Selecting an ARIMA model using PACF/ACF or auto.arima

I have a time series like this:

> result$dataset1$Summe
[1] 390476 391036 388248 486705 447873 374101 439457 360309 498708 491410 485708 513624 444816 432561 534655 443982 409912 476671 375907 354826 476019 450040 439550 543659
[25] 435893 447756 541163 414145 425397 492887 375012 448206 400168 484030 593125 462313 463829 469849 608148 470825 560057 431183 418000 508168 422579 589829 462264 487183
[49] 612174 467904 454620 450243 549898 422026 508311 385633 420200 619074 462605 465353 565804 464841 505977 624608 491175 459701 563406 461595 499607 674799 505167 637375
[73] 500131 473494 488527 613972 468938 454034 566511 456879 592797 491368 481690 597927


its plot:

I would like to fit an ARIMA model. I have tried to estimate p,q,d values with ACF and PACF:

• Time series is not stationary, then d=1
• PACF lags are significant till third lag, then AR(3) or p=3
• ACF lags are significant till 12 lags then MA(12) or q=12

but if I use the function auto.arima() I get the following results:

> auto.arima(result$dataset1$Summe)
Series: result$dataset1$Summe
ARIMA(2,1,2)

Coefficients:
ar1      ar2     ma1      ma2
-1.0410  -0.3126  0.0157  -0.7583
s.e.   0.1554   0.1195  0.1475   0.1480

sigma^2 estimated as 3.871e+09:  log likelihood=-1035.05
AIC=2080.1   AICc=2080.88   BIC=2092.19


it gives me ARIMA(2,1,2) back.

If I plot ARIMA(2,1,2) the result is not as I expect for the forecasting the values in the future Could someone explain me which one is correct ARIMA(2,1,2) or ARIMA(3,1,12)? Why does the auto.arima give me totally different p,q,d?

thanks

• Both procedures rely on the assumption of no anomalies, level shifts,seasonal pulses and local time trends AND more importantly parameter constancy and error variance constancy (error homogeneity) over time. Having said that this series is a challenge even for AUTOBOX to model without the possible aid of user-suggested predictor series viz promotions etc... – IrishStat Oct 19 '16 at 15:03
• Thank you for your answer, you mean, that it is not possible to estimate future values of this time series, because it has anomalies, seasonal pulses,...? – Kaja Oct 19 '16 at 15:24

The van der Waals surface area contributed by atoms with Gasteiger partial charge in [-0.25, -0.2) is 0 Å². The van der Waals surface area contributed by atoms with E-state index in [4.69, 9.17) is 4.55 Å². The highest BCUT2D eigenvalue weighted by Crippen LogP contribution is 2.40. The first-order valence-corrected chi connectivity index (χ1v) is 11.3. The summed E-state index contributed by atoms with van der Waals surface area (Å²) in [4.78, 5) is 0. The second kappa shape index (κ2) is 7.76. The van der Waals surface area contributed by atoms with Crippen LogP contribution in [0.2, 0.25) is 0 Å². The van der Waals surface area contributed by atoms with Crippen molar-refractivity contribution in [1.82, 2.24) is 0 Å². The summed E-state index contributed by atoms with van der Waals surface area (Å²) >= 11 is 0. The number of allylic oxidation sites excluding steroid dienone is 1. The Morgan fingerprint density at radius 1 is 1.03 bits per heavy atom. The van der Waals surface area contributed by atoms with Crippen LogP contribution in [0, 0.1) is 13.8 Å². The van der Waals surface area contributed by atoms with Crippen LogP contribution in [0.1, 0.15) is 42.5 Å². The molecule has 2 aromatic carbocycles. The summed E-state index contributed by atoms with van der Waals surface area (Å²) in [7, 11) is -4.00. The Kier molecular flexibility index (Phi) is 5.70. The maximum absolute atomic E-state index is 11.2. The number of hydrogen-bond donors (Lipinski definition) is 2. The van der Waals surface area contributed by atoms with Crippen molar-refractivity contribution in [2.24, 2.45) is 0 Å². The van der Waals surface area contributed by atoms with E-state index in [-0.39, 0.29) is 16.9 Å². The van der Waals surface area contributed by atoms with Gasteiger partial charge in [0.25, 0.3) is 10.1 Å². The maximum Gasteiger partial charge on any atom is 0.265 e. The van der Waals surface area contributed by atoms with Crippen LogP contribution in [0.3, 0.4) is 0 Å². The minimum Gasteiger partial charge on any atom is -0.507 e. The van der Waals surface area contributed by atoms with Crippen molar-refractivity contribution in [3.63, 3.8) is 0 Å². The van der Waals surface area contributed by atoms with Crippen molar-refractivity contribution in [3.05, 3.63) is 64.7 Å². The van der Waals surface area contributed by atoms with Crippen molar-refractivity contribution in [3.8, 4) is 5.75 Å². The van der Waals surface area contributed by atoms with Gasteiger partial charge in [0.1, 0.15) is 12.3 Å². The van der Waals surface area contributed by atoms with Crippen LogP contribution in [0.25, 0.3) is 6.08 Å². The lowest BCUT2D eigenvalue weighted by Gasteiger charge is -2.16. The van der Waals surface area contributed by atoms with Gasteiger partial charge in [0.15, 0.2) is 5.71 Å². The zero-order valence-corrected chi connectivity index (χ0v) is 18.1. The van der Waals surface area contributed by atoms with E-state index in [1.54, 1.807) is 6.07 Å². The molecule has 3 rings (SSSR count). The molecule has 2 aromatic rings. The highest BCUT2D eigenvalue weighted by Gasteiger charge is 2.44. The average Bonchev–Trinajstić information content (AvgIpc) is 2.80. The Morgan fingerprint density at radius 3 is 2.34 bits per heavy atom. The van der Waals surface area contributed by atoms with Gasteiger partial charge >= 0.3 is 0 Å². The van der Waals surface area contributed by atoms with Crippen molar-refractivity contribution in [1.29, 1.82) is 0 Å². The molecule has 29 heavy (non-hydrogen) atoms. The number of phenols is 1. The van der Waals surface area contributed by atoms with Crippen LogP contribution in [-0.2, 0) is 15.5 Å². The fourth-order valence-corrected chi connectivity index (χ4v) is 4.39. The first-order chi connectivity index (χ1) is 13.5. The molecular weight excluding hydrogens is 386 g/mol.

Following up on my comment .... I took your series and obtained using the automatically developed hybrid model with AUTOBOX ( a tool that I have helped to develop) with the following statistics .... . The residual plot is here with residual acf here . The relatively low R-Sq suggests that there is substantial randomness . perhaps being caused by unspecified outside (external) factors or by some change in the data recording process as suggested by the relatively "wide" confidence forecast confidence limits . The histogram of the residuals suggests some significant non-normality (not remedied by any power transformation) . Hope this helps you in understanding the potential limitations of routinely available tools in trying to deal with difficult series. If the problem is "easy" then all tools will work . Difficult series like this one require comprehensive/self-checking tools.

• Thank you for your detailed anwser. it gaves me some hints – Kaja Oct 19 '16 at 19:03
• ok .. Thanks for your nice words, it is what we strive for. When you get a chance accept the answer to advise others that you are pleased and more aware . – IrishStat Oct 19 '16 at 19:22
• In information from AUTOBOX I see 2Autoregressive Factor Lag(BOP) 3. Can I argue that ARMA(3,12) is a correct assumption? – Kaja Oct 19 '16 at 19:43
• This is where the silly PDQ notation breaks down ... it is an AR(3) without lags 1 and 2 ... It is also a SAR(12) ..... If you estimated a (3,0,0)(1,0,0) you would have two unnecessary coefficients. AUTOBOX is parsimonious in this regard and only uses statistically significant (needed) coefficients.AND the two pulse indicator series at points 72 and 56 – IrishStat Oct 19 '16 at 20:07